The Court appears to have said that had the ordinance charged sewer usage based solely on water consumption, it would have upheld the ordinance. In fact, it had earlier upheld the same ordinance at issue in this case, but a reading of that earlier case indicates that the plaintiff did not made the argument that the ordinance was unconstitutional as to him. That said, as we will see below, the Court went outside the constitutional issue in Kellstedt to declare that the ordinance = s water consumption credit violated the common law prohibition against rate discrimination.
Kellstedt successfully argued that the 10% credit discriminated against him because he refused to buy a meter at his own expense [apparently that measured sewer discharge], and because 75% of the water he used during the summer went into his swimming pool and on his lawns, gardens and golf greens. The Court appears to have agreed that the ordinance did not involve a A suspect classification @ and for that reason did not violate Equal Protection, but it said that a utility rate scheme could violate the common law right against exorbitant utility rates and unjust discrimination. A Therefore, @ continued the Court:
The common law right unlike the constitutional right which protects against discriminatory governmental action does not require that the consumer be a member of a suspect class. In this case the difference in the rates charged to consumers using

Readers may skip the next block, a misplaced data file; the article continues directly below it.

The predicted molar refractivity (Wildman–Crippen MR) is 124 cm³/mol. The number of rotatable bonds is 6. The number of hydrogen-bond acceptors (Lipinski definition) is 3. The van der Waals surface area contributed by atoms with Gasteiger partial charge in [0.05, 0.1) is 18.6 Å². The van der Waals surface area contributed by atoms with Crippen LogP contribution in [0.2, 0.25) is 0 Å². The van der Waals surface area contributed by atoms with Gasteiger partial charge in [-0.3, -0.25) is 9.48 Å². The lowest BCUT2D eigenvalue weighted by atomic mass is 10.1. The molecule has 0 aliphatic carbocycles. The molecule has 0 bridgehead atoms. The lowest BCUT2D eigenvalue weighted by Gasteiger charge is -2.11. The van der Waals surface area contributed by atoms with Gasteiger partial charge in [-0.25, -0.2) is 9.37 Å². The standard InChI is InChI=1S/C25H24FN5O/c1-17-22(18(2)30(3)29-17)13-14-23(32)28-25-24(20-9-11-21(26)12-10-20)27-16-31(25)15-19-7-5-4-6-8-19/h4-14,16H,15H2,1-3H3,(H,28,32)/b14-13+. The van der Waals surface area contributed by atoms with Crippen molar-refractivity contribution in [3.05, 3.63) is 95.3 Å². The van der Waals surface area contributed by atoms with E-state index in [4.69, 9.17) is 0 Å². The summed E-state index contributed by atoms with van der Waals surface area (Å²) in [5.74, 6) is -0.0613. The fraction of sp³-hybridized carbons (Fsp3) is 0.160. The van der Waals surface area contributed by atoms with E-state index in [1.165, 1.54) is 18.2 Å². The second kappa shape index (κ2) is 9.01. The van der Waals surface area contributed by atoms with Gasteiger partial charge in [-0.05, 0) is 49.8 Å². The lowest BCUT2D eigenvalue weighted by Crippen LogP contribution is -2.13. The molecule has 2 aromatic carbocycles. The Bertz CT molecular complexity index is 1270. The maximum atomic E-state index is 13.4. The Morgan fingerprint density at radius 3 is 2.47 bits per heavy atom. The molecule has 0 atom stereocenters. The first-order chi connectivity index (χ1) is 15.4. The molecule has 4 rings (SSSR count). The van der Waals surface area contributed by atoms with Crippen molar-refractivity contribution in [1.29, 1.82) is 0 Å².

substantially in excess of 10% of the water consumed out of doors is substantial and is not reflected in the increased cost of service to the user charged the greater amount. [At 1269]
What proof did Kellstedt offer that he used 75% of his water consumption in his swimming pool and on his lawn, gardens and golf greens?:
Ample evidence exists in the record to determine that Kellstedt used as much as 75% more water during the summer months in the two year period when the unpaid charges were incurred. One need only to look to the billing record introduced into evidence by the Sanitary District to support Kellstedt = s contention. The ordinance must provide a method to allow substantial outdoor water
consumers to further reduce their sewer charges upon proof that a substantial amount of their water consumption is not discharged into the Sanitary District Sewers. [At 1269]
That burden of proof rests on the proposition that A I use more water in the summer, ergo, less of it went down the sewer. @
There are a few cases similar to Kellstedt. In theory, the same thing could happen in Tennessee, where there is also a common law right against discriminatory rates. In fact, I assume that common law right is probably generally applicable to most states. I suspect that the larger the outdoor use of water in a given case, the more likely it is that the courts would hold that an ordinance that bases the sewer rate solely on water consumption reflects a discriminatory sewer rate. But Patterson v. Chattanooga, and the weight of authority, indicate that generally a sewer bill based solely on water consumption will be upheld.
I will note here something you undoubtedly already know: Many cities = sewer use ordinances provide a discount or credit on the sewer bill where the water-sewer user can show that his or her water consumption from certain uses does not go down the sewer. Such ordinances make sense, particularly where there is a large gap between the water consumed and what actually goes down the sewer.